A lawsuit brought by a union and several IT workers concerning the legality of the student visa work program known as Optional Practical Training (OPT) was given the go-ahead by federal district court Judge Ellen Segal Huvelle, following her denial of the Department of Homeland Security’s motion to dismiss the claim for lack of standing. Plaintiffs, the Washington Alliance of Technology Workers and three IT workers, allege that OPT is a conduit for low-wage labor and unfair job competition.

Students still in school or recent graduates can use their F-1 visas to take jobs through OPT. Here, the plaintiffs’ allegations stem from the realities of employment under OPT: Employers do not have to pay those workers a prevailing wage, or Medicare and Social Security taxes. Thus, the lawsuit argues, these tax breaks make OPT workers “inherently cheaper” to employ than U.S. workers.

Until 2008, the OPT program was available for 12 months, after which the student had to get an H-1B visa. But President George W. Bush’s administration in 2008 extended the program for science, technology, engineering and math (STEM) students by 17 months, or 29 months total. This 17-month extension may have sparked heightened interest in OPT as reflected by the fact that approved number of OPT students soared from 28,500 in 2008 to 123,000 last year.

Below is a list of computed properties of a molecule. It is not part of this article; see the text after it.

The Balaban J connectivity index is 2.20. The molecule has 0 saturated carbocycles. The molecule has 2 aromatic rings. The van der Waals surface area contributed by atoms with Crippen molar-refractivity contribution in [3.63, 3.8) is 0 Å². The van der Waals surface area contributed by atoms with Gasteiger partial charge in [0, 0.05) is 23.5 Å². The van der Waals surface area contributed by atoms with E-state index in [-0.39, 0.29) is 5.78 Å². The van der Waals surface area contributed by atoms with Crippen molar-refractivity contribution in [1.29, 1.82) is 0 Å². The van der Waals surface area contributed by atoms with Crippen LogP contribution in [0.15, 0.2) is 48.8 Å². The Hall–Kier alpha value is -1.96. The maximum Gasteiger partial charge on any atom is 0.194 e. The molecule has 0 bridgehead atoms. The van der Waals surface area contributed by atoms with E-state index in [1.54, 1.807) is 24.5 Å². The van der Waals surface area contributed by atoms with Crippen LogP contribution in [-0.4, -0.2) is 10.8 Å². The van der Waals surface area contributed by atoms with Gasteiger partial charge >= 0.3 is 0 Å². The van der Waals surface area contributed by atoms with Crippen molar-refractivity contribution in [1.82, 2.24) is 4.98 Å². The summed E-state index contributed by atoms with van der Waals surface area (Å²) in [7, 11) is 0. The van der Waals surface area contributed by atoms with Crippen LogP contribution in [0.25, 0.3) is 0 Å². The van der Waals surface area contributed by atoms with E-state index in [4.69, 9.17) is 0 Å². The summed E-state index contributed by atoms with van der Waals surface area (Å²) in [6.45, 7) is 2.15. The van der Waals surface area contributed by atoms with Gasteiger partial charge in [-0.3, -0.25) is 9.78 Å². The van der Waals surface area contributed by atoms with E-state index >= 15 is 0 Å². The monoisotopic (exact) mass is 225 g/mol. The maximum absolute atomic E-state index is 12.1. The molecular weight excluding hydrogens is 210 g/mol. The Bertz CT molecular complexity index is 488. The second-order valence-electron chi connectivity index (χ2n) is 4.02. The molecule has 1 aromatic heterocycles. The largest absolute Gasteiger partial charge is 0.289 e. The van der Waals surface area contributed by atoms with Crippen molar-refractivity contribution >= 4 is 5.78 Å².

Judge Huvelle did deny those claims that challenged the initial 12-month OPT program due to the absence of plaintiffs that suffered an identifiable harm. In upholding the challenges to the legality of the 17-month extension, however, she ruled that the IT workers, who had degrees in the computer programming field, “were in direct and current competition with OPT students on STEM extension…This competition resulted in concrete and particularized injury.”

The timing of this decision is particularly noteworthy in light of the fact that President Obama just recently announced plans to expand and extend OPT as a part of his executive immigration reforms. Greenberg Traurig reported on the Executive Action at the end of November. A win in plaintiffs favor could seriously complicate the Executive’s intentions to further grow the OPT program unilaterally.